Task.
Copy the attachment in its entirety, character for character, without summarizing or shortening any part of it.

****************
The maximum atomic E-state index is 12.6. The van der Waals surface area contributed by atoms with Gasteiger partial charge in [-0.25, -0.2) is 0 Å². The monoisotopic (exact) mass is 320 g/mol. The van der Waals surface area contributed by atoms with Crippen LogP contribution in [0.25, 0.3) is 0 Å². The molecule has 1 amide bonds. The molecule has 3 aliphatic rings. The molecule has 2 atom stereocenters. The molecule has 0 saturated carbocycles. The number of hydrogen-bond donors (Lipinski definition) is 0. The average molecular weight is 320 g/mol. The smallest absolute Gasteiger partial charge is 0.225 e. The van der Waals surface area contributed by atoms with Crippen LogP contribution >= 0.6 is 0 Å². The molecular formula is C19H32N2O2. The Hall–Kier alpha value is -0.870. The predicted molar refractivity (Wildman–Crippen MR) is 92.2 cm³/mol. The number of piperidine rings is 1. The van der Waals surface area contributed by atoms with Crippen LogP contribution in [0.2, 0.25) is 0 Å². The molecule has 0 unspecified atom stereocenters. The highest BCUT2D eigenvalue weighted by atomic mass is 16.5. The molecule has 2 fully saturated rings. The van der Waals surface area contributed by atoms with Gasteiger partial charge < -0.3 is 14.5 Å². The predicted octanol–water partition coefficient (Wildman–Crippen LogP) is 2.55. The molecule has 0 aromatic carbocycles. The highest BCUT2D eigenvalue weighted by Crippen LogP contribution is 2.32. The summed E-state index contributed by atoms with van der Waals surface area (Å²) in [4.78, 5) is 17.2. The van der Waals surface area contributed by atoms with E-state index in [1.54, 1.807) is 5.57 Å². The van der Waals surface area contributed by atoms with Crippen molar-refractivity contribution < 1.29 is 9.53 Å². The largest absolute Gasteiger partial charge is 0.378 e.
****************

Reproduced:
The maximum atomic E-state index is 12.6. The van der Waals surface area contributed by atoms with Gasteiger partial charge in [-0.25, -0.2) is 0 Å². The monoisotopic (exact) mass is 320 g/mol. The van der Waals surface area contributed by atoms with Crippen LogP contribution in [0.25, 0.3) is 0 Å². The molecule has 1 amide bonds. The molecule has 3 aliphatic rings. The molecule has 2 atom stereocenters. The molecule has 0 saturated carbocycles. The number of hydrogen-bond donors (Lipinski definition) is 0. The average molecular weight is 320 g/mol. The smallest absolute Gasteiger partial charge is 0.225 e. The van der Waals surface area contributed by atoms with Crippen LogP contribution >= 0.6 is 0 Å². The molecular formula is C19H32N2O2. The Hall–Kier alpha value is -0.870. The predicted molar refractivity (Wildman–Crippen MR) is 92.2 cm³/mol. The number of piperidine rings is 1. The van der Waals surface area contributed by atoms with Crippen LogP contribution in [0.2, 0.25) is 0 Å². The molecule has 0 unspecified atom stereocenters. The highest BCUT2D eigenvalue weighted by atomic mass is 16.5. The molecule has 2 fully saturated rings. The van der Waals surface area contributed by atoms with Gasteiger partial charge < -0.3 is 14.5 Å². The predicted octanol–water partition coefficient (Wildman–Crippen LogP) is 2.55. The molecule has 0 aromatic carbocycles. The highest BCUT2D eigenvalue weighted by Crippen LogP contribution is 2.32. The summed E-state index contributed by atoms with van der Waals surface area (Å²) in [4.78, 5) is 17.2. The van der Waals surface area contributed by atoms with E-state index in [1.54, 1.807) is 5.57 Å². The van der Waals surface area contributed by atoms with Crippen molar-refractivity contribution < 1.29 is 9.53 Å². The largest absolute Gasteiger partial charge is 0.378 e.